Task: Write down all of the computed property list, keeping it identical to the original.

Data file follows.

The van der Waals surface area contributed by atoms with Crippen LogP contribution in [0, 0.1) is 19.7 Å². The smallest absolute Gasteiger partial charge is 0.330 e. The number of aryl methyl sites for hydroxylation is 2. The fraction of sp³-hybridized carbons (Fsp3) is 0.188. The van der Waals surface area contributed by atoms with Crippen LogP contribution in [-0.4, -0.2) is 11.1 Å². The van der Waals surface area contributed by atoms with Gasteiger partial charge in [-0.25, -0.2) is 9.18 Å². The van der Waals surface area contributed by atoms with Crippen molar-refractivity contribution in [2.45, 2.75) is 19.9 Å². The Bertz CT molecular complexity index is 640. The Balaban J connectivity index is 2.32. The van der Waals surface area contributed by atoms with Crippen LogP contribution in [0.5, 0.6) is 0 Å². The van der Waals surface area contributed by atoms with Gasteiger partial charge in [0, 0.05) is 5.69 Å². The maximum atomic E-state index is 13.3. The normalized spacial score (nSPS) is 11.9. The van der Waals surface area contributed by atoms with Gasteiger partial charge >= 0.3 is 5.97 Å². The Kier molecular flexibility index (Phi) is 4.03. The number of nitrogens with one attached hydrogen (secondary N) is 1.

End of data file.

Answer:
The van der Waals surface area contributed by atoms with Crippen LogP contribution in [0, 0.1) is 19.7 Å². The smallest absolute Gasteiger partial charge is 0.330 e. The number of aryl methyl sites for hydroxylation is 2. The fraction of sp³-hybridized carbons (Fsp3) is 0.188. The van der Waals surface area contributed by atoms with Crippen LogP contribution in [-0.4, -0.2) is 11.1 Å². The van der Waals surface area contributed by atoms with Gasteiger partial charge in [-0.25, -0.2) is 9.18 Å². The van der Waals surface area contributed by atoms with Crippen molar-refractivity contribution in [2.45, 2.75) is 19.9 Å². The Bertz CT molecular complexity index is 640. The Balaban J connectivity index is 2.32. The van der Waals surface area contributed by atoms with Crippen LogP contribution in [0.5, 0.6) is 0 Å². The van der Waals surface area contributed by atoms with Gasteiger partial charge in [0, 0.05) is 5.69 Å². The maximum atomic E-state index is 13.3. The normalized spacial score (nSPS) is 11.9. The van der Waals surface area contributed by atoms with Gasteiger partial charge >= 0.3 is 5.97 Å². The Kier molecular flexibility index (Phi) is 4.03. The number of nitrogens with one attached hydrogen (secondary N) is 1.